Should I be fearful about a continuing disability review?

On Behalf of | Jan 9, 2024 | Social Security Disability

People in San Diego and across Southern California who have been approved for Social Security Disability benefits will feel a sense of relief. Injuries, illnesses and conditions that prevent people from working are financially, personally and emotionally draining. Knowing the SSD benefits are there can take a load off a person’s mind and let them focus on recovery and improvement.

However, just because a person was approved for benefits does not mean the will be paid indefinitely. The Social Security Administration is attentive to the possibility that people will improve and no longer need benefits. To check on a person’s progress, the SSA will periodically ask the person to go through a disability review.

Know the facts about a disability review

Just as a person’s condition will be scrutinized when they first apply for disability benefits, the disability review will again look at the facts, ask that the person take part in medical examinations, that they provide evidence regarding their progress and a decision will be made. Often, the benefits will continue unabated. In other cases, they will stop.

The reviews and when they take place hinge on the expectation of improvement. Those who have a condition that is expected to improve will have a review within six to 18 months from the date in which they were disabled. This is for people with broken bones, internal injuries or an illness from which it is reasonable to believe they will get better.

Those who have a condition in which improvement is possible but not guaranteed, the review will generally be conducted every three years. Someone with a persistent back issue could fall into this category. It also applies to those who have mental impairments where they could benefit from treatment, but might not.

Those for whom there is no reasonable expectation of improvement – a quadriplegic for example – will be reviewed every seven years and it is generally a formality. Those in this condition should not worry that they will lose their benefits.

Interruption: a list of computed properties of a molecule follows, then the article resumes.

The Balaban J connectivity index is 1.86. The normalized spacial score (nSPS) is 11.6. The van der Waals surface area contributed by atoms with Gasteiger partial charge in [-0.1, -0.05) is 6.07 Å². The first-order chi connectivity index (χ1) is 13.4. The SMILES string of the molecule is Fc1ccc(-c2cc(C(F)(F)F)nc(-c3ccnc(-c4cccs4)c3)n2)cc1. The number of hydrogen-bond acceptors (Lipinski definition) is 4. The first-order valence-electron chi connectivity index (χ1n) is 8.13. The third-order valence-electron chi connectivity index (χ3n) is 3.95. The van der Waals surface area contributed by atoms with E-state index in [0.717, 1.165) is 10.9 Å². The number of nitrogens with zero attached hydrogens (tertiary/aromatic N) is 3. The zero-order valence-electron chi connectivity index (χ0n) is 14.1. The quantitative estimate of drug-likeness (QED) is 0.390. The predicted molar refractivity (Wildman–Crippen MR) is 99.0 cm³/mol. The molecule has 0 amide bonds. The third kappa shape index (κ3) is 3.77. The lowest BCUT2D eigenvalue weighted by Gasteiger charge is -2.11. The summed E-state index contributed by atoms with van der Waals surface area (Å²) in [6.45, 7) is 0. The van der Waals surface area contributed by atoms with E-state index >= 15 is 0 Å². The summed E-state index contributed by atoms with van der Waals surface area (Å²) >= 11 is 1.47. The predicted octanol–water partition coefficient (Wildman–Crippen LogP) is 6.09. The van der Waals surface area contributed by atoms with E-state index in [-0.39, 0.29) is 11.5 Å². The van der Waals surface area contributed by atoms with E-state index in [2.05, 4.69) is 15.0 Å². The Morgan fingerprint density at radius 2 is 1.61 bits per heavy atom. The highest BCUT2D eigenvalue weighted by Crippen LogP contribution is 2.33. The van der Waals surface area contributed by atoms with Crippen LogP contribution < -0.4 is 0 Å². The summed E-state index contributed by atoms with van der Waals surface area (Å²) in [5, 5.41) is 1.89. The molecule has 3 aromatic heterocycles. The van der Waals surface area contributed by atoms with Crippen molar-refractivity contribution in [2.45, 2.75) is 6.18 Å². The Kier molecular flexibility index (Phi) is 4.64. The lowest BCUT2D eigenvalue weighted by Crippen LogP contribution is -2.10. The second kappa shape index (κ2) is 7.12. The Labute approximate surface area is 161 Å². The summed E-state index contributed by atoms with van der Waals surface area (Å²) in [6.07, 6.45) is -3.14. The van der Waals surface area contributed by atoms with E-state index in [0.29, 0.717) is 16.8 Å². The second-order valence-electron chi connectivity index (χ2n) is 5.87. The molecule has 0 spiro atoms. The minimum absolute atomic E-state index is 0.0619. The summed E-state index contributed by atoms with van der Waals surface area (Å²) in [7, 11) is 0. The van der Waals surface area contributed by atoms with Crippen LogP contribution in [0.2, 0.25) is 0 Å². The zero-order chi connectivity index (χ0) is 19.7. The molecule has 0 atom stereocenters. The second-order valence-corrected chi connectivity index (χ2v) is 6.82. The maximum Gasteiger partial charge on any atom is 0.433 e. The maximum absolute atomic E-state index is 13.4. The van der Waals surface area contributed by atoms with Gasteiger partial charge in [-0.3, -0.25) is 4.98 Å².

The review is like the initial determination except the person’s progress will be assessed with medical reports, information and their activities. Just as ambiguity will warrant a special examination when first applying, the review could also require a special examination.

If it is determined that the treatment, vocational training and medical care has helped the person sufficiently so they can get back to work, the benefits will stop. They will also stop if there was mistake leading to the application being approved, the person is not adhering to the treatment protocol, there was misleading information provided, or the person is working and their average earnings surpass substantial gainful activity level. The person can go through the appeals process of reconsideration, a hearing, going before the Appeals Council or a lawsuit in federal court if the benefits stop.

Be prepared for a disability review

It is natural to be fearful about this process, but knowing the facts can assuage their worry. If there are issues or the benefits stop, it is important to understand the available options. It is useful to understand the Social Security Disability process and how the SSA assesses cases even if the person is receiving benefits and is still having issues. Cases and disability reviews are unpredictable, so it is wise to be aware of the process and know what can be done in every circumstance to continue getting SSD benefits.